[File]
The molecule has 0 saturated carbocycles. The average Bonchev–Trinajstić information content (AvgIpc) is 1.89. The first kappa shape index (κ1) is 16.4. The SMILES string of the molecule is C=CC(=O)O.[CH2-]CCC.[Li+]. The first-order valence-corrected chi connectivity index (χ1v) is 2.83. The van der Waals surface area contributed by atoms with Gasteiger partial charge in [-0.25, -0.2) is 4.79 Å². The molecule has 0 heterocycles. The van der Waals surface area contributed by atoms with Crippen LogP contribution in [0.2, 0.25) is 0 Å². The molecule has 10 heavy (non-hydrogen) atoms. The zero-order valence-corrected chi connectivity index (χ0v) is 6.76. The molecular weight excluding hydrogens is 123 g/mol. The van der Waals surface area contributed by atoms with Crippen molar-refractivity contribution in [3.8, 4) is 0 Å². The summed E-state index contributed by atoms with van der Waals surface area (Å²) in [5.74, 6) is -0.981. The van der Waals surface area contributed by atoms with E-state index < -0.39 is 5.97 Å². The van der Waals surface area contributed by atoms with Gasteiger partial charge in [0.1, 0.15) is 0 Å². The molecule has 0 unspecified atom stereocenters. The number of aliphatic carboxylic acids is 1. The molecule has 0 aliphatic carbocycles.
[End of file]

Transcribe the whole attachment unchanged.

The molecule has 0 saturated carbocycles. The average Bonchev–Trinajstić information content (AvgIpc) is 1.89. The first kappa shape index (κ1) is 16.4. The SMILES string of the molecule is C=CC(=O)O.[CH2-]CCC.[Li+]. The first-order valence-corrected chi connectivity index (χ1v) is 2.83. The van der Waals surface area contributed by atoms with Gasteiger partial charge in [-0.25, -0.2) is 4.79 Å². The molecule has 0 heterocycles. The van der Waals surface area contributed by atoms with Crippen LogP contribution in [0.2, 0.25) is 0 Å². The molecule has 10 heavy (non-hydrogen) atoms. The zero-order valence-corrected chi connectivity index (χ0v) is 6.76. The molecular weight excluding hydrogens is 123 g/mol. The van der Waals surface area contributed by atoms with Crippen molar-refractivity contribution in [3.8, 4) is 0 Å². The summed E-state index contributed by atoms with van der Waals surface area (Å²) in [5.74, 6) is -0.981. The van der Waals surface area contributed by atoms with E-state index < -0.39 is 5.97 Å². The van der Waals surface area contributed by atoms with Gasteiger partial charge in [0.1, 0.15) is 0 Å². The molecule has 0 unspecified atom stereocenters. The number of aliphatic carboxylic acids is 1. The molecule has 0 aliphatic carbocycles.